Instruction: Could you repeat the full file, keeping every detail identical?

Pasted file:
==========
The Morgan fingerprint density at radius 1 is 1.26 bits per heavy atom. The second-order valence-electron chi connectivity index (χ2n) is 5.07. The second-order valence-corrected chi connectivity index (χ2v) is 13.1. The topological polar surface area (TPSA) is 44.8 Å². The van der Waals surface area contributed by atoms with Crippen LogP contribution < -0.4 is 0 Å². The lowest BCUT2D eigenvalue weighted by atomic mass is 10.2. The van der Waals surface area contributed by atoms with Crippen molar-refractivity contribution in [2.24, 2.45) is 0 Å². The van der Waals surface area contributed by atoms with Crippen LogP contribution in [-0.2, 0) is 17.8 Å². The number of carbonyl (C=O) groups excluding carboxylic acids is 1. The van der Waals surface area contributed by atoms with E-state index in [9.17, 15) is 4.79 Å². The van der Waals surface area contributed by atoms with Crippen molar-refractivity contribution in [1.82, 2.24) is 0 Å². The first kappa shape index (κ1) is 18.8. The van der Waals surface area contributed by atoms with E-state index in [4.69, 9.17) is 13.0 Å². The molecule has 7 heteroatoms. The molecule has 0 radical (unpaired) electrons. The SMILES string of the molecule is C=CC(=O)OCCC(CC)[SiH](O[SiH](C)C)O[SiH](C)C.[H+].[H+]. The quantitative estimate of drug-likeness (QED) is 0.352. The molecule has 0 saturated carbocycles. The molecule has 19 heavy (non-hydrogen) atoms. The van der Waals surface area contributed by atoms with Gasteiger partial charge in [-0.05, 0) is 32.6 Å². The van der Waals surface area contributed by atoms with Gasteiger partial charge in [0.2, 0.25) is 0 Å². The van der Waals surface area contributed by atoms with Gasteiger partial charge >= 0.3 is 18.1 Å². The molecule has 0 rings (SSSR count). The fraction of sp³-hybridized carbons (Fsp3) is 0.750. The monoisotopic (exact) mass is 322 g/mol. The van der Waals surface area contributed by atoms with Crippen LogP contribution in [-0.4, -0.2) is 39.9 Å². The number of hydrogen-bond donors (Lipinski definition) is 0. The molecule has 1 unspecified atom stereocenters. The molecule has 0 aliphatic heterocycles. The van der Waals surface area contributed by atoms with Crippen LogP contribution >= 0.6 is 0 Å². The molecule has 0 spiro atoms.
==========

The Morgan fingerprint density at radius 1 is 1.26 bits per heavy atom. The second-order valence-electron chi connectivity index (χ2n) is 5.07. The second-order valence-corrected chi connectivity index (χ2v) is 13.1. The topological polar surface area (TPSA) is 44.8 Å². The van der Waals surface area contributed by atoms with Crippen LogP contribution < -0.4 is 0 Å². The lowest BCUT2D eigenvalue weighted by atomic mass is 10.2. The van der Waals surface area contributed by atoms with Crippen molar-refractivity contribution in [2.24, 2.45) is 0 Å². The van der Waals surface area contributed by atoms with Crippen LogP contribution in [-0.2, 0) is 17.8 Å². The number of carbonyl (C=O) groups excluding carboxylic acids is 1. The van der Waals surface area contributed by atoms with E-state index in [9.17, 15) is 4.79 Å². The van der Waals surface area contributed by atoms with Crippen molar-refractivity contribution in [1.82, 2.24) is 0 Å². The first kappa shape index (κ1) is 18.8. The van der Waals surface area contributed by atoms with E-state index in [4.69, 9.17) is 13.0 Å². The molecule has 7 heteroatoms. The molecule has 0 radical (unpaired) electrons. The SMILES string of the molecule is C=CC(=O)OCCC(CC)[SiH](O[SiH](C)C)O[SiH](C)C.[H+].[H+]. The quantitative estimate of drug-likeness (QED) is 0.352. The molecule has 0 saturated carbocycles. The molecule has 19 heavy (non-hydrogen) atoms. The van der Waals surface area contributed by atoms with Gasteiger partial charge in [-0.05, 0) is 32.6 Å². The van der Waals surface area contributed by atoms with Gasteiger partial charge in [0.2, 0.25) is 0 Å². The van der Waals surface area contributed by atoms with Gasteiger partial charge >= 0.3 is 18.1 Å². The molecule has 0 rings (SSSR count). The fraction of sp³-hybridized carbons (Fsp3) is 0.750. The monoisotopic (exact) mass is 322 g/mol. The van der Waals surface area contributed by atoms with Crippen LogP contribution in [-0.4, -0.2) is 39.9 Å². The number of hydrogen-bond donors (Lipinski definition) is 0. The molecule has 1 unspecified atom stereocenters. The molecule has 0 aliphatic heterocycles. The van der Waals surface area contributed by atoms with Crippen LogP contribution >= 0.6 is 0 Å². The molecule has 0 spiro atoms.